With 'Mighty Mouse' reboot, Paramount is here to save the franchise
But the studio has, over the last few months, been seeking both a new writer and a new director for "Mouse," with a number of up-and-comers on the list. We''ll keep you posted when they're hired, but the very fact of development momentum is noteworthy. Paramount has had success distributing DreamWorks Animation's films – the studio currently has the hit "How to Train Your Dragon" out in theaters -- but also has made the most of its few forays into animation production. "The SpongeBob SquarePants Movie," a Paramount/Nick collaboration, earned $140 million worldwide back in 2004 (and that was long before the 3-D and hybrid live/animation crazes hit full bore, which could give a jolt to this one if the studio went that way).
"Mighty Mouse" also has plenty of name recognition. The Terrytoons cartoon was a staple on Saturday morning television from the 1950s to the 1980s, meaning that pretty much anyone over the age of 30 is familiar with it (here are those theme-song lyrics, if they're not lodged in your head already; Mr. Trouble, indeed, never hangs around when he hears that mighty sound).But how studio executes update the property will be a key question. The original 1940s "Mighty Mouse" comic was designed as a a satire of the then-popular "Superman," a kind of subversive postmodern creation before entertainment (and most of the world) was familiar with subversive postmodern creations. Producers could still go that way -- especially in an era when big Marvel and DC superheroes are themselves getting subversive treatments -- though part of the reason to do a movie like "Mighty Mouse" in the first place is its broad, family-oriented appeal.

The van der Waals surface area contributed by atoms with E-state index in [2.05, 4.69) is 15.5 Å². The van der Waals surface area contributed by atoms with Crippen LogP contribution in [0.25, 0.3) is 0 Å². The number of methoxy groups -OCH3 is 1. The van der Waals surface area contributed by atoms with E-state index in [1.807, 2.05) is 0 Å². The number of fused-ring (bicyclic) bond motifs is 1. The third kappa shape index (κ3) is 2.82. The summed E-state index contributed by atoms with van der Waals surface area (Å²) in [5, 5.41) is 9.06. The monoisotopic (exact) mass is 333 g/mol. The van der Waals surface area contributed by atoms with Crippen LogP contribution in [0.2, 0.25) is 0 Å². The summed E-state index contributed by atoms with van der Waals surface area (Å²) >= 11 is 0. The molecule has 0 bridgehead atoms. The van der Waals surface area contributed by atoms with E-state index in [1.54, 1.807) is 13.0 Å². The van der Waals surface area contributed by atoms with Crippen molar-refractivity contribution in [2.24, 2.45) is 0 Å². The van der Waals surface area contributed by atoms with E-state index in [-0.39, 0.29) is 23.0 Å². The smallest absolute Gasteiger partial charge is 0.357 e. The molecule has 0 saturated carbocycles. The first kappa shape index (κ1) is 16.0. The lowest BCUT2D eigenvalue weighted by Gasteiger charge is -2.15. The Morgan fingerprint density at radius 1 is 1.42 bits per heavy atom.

That said, there are plenty of cartoon staples here that writers can play with -- love interests like Mitzi and Pearl Pureheart, the villainous cat Oil Can Harry and the main character's ability to save the day with the help of his superpowers, to name a few. Hey, if so many of our other childhood memories are getting re-imagined by the Dream Factory, the yellow-costumed one might as well get re-imagined too.
Photo: Mighty Mouse. Credit: Terytoons Inc.